Downing Street plans new digital ID cards for British citizens as Dominic Cummings bids to transform Government’s use of data despite privacy fears
- People to get online identity that can be used for daily activities like proof of age
- It comes after issues emerged identifying people during the Covid-19 pandemic
- Some – such as Tony Blair – called for cards to prove ‘disease status’ during crisis
Downing Street is planning new digital ID cards for British citizens as Dominic Cummings bids to transform the Government’s use of data despite privacy fears.
People will get an online identity that can be used for daily activities such as proving ones age, registering with a GP and buying properties from a different location.
It comes after issues emerged in identifying people during the Covid-19 pandemic, such as during the self-employment income support scheme.
The government did not have any details on half of the 2.6million who applied for support at the start of the crisis.
Some – such as Tony Blair – called for new digital ID cards to prove their ‘disease status’ as the world relaxed lockdown measures.
Downing Street is planning new digital ID cards for British citizens as Dominic Cummings (pictured yesterday) bids to transform the Government’s use of data despite privacy fears
Minister for digital infrastructure Matt Warman told the Times he was excited to ‘work with partners in the private sector’.
Cabinet Office minister Julia Lopez added: ‘There is a need and an expectation for the government to make it easier for people to use digital identities quickly, safely and securely, and we are committed to enabling this.’
But naysayers have said the plans to ‘remove regulatory barriers’ would result in problems over privacy.
Matthew Rice of the Open Rights Group said: ‘If the public don’t trust that their data is going to be secure, they are not going to engage with the system no matter how seamless or frictionless.’
People will get an online identity that can be used for daily activities such as proving ones age, registering with a GP and buying properties from a different location (file photo)
Boris Johnson’s chief adviser Mr Cummings has been a vocal critic of privacy laws in the past.
He branded the European Union’s General Data Protection Regulation ‘a legal and bureaucratic nightmare’ on his blog two years ago.
Former Prime Minister Mr Blair has previously argued in favour of the use of digital ID cards for British citizens.
He said only if people can easily show whether they are clear of coronavirus will industries such as international travel be able to restart.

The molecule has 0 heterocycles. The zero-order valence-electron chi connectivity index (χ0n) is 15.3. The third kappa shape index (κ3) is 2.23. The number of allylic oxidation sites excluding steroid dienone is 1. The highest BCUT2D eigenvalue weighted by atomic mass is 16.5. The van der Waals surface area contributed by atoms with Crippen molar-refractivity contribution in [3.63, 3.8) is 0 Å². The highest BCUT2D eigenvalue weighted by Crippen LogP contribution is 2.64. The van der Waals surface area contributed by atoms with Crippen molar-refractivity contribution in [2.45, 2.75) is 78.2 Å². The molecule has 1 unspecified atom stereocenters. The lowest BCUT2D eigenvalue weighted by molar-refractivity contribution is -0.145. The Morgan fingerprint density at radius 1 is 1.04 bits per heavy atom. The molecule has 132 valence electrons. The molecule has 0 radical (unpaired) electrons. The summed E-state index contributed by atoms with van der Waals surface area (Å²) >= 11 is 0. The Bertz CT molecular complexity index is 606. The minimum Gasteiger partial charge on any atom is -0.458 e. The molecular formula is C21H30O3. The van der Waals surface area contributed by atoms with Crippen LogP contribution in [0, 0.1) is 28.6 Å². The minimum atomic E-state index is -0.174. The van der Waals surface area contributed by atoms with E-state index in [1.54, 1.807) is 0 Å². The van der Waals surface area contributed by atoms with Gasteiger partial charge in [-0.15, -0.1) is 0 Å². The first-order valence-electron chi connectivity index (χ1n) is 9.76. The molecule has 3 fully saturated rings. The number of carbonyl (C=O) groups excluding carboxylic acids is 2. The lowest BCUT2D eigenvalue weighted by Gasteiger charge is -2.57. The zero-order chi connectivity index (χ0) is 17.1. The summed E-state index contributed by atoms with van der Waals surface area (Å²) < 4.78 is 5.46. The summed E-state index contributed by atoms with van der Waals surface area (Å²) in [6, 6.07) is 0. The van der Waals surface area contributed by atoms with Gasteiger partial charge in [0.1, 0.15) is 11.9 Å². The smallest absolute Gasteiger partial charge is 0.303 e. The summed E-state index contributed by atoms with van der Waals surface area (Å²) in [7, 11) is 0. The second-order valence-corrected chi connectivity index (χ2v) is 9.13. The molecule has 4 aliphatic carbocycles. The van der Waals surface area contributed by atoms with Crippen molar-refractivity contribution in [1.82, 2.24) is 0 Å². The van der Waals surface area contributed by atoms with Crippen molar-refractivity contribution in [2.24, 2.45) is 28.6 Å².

Speaking at the virtual CogX technology conference in June, Mr Blair said such a system would operate alongside track and trace programmes.
Former Prime Minister Mr Blair (pictured in February) has argued in favour of the use of digital ID cards for British citizens
He said: ‘You can create a digital ID today that is much more easily protected so you can deal with a lot of the privacy and surveillance issues that worry people.
‘It is a natural evolution of the way that we are going to use technology in any event to transact daily life and this Covid crisis gives an additional reason for doing that.
‘I think people’s disease status – have they been tested, what is the result of that test and have they had the disease, do they have the disease – unless you are able to record some of this data in a way people can use, it is going to be difficult to go back to anything like a near normal in things like transport.
‘If you are going to start international travel again, how can you do that unless people can be easily tested and have some record of that test?
‘There has always been a good case for introducing some form of digital ID but I think that case is even more powerful today.’
Mr Blair acknowledged the use of technology risked leaving behind people less comfortable using it, but said it could be addressed through training and education.
He said: ‘That digital divide between those that are familiar and can use the new technology well and those who can’t is obviously going to be a big source of difficulty.
But he said people would need to adapt as some sectors of the economy would be changed forever as a result of the virus.
He added: ‘I can’t see the travel, tourism, hospitality industries coming back fast. I think bricks and mortar retail has probably had its day – certainly in its present form.’